In this article, you will learn how to begin each day as a modern Stoic, infusing your psyche with powerful principles to maximize your productivity and peace of mind.
You may know by now, one of the most famous Stoic techniques is what’s called “premeditation of adversity.”
Wiki Definition of Premeditation of Adversity
Negative visualization or futurorum malorum præmeditatio (Latin, literally, pre-studying bad future) is a method of meditative praxis or askēsis by visualization of the worst-case scenario(s). The method originated with the Cyreanic philosophers and was later adopted by Stoic philosophers. The technique was made popular with publications of Seneca the Younger's Epistulae Morales ad Lucilium. It is thought to have been one of the common forms of Stoic spiritual exercises.
Unlike the general focus of creative visualization of inducing an imaginary positive psychological and physiologic response, negative visualization focuses on training the practitioner on the negative outcomes of realistic life scenarios to desensitize or create psychological fitness in preparation for real-life losses and also to induce feelings of gratitude towards the real things or actual status that the practitioner has. The severeness of negative visualization range from as mild as thinking of a minor inconvenience, e.g. having to abandon a minor pleasure, to as severe as total immersion in an imagined scenario in which the worst fear(s) of the practitioner has (have) really occurred, e.g. the loss of resources, status or life.
Before going about their day, the Stoics would imagine in advance the obstacles that might come up for three reasons:
- To not be caught by surprise
- To rehearse acting wisely in the face of hardship
- To prepare ahead of time to negate obstacles
A great example of this technique can be found in Marcus Aurelius’ Meditations:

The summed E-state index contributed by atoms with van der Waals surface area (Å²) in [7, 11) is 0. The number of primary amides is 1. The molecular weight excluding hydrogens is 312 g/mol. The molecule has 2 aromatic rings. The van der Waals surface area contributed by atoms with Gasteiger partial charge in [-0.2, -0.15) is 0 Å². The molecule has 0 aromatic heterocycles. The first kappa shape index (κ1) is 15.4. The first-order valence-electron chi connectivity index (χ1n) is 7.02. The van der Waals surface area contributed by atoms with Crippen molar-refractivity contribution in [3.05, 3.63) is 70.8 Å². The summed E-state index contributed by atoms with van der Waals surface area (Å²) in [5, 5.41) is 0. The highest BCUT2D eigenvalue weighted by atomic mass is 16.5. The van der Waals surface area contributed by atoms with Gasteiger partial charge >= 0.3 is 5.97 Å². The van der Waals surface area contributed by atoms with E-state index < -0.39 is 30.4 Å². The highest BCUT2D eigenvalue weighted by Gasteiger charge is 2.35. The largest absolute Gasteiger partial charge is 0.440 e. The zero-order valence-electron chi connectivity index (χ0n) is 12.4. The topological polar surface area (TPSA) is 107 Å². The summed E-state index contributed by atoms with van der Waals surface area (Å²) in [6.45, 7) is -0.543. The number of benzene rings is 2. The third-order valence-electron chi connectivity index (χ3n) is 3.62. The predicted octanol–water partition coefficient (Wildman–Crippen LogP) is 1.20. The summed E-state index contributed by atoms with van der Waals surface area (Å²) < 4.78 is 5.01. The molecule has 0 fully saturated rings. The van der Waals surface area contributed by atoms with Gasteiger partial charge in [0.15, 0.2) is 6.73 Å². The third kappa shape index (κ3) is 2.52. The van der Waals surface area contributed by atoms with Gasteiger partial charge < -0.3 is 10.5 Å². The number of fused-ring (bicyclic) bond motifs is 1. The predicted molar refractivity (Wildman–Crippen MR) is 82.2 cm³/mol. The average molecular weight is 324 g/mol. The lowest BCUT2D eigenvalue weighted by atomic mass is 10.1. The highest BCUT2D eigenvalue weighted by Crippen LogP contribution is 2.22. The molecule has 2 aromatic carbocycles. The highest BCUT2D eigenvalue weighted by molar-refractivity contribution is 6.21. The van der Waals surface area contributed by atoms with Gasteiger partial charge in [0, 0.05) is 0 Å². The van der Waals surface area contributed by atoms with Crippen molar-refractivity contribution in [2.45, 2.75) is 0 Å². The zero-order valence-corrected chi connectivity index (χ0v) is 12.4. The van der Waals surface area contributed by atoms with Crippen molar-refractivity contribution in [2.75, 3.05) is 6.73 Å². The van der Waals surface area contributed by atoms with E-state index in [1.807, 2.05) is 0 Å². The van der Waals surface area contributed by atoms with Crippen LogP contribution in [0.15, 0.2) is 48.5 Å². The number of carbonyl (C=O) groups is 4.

When you wake up in the morning, tell yourself: The people I deal with today will be meddling, ungrateful, arrogant, dishonest, jealous and surly. They are like this because they cannot tell good from evil. But I have seen the beauty of good, and the ugliness of evil, and have recognized that the wrongdoer has a nature related to my own - not of the same blood or birth, but the same mind, and possessing a share of the divine. And so none of them can hurt me. No one can implicate me in ugliness. Nor can I feel angry at my relative, or hate him. We were born to work together like feet, hands and eyes, like the two rows of teeth, upper and lower. To obstruct each other is unnatural. To feel anger at someone, to turn your back on him: these are obstructions.
There is great value in beginning each day with some preparatory steps.
Each morning when I wake up, I begin by opening my notetaking app and answering a set of prompts in a short journaling exercise. I call this the…
The Ultimate Stoic Morning Journal
(Great title, right?)
I chose these questions to include Stoic principles as well as some prompts covering positive psychology and productivity.
I’ve also added a quote from Epictetus, based on his suggestion for how Stoics should plan their day.
Here are the questions I answer each day:
🛌 What did I dream about?
😴 What time did I wake? How was my sleep?
Questions to contemplate every day that keep you focused on the things that matter.
🛡 Today is going to come with lots of challenges, some expected and some unexpected. What are some obstacles that could come up, and how will you handle them?
🙏🏻 We focus a lot on our misery, but little on how much suffering we have escaped. What good things might you take for granted today, and how could things be worse?
💌 Stoic Gratitude
A gratitude practice is one of the most important habits you can cultivate.
🚘 What are some material objects you are thankful that you have?
👨 Who are some people you are thankful are in your life?
😢 What are some things about your life that others could envy?
☕️ What are some small things that have happened lately that made you appreciative?
After I’ve filled out the questions, I mark this task as “complete” in my Streaks app.
The Stoic Morning Meditation
After I complete my morning check-in (usually in bed), I then sit up and spend a few minutes practicing the same technique Marcus Aurelius used to start his day.
In this meditation, I spend time imagining how I will respond to hardship and setbacks so that nothing can catch me off-guard.
Below I've recorded a guided version of the meditation I do. The power of Stoic exercises like this, can't be understated. Here are some things people have said about the Stoic morning journal exercise:
Listen to this meditation here:
The Stoic Mourning Routine Final Thoughts
This whole routine takes 10-20 minutes and is an insanely productive use of time.
Imagine an A/B test:
One version of you did this every day for a year, and the other version spent that 20 minutes scrolling Facebook.
What would be the result of that test?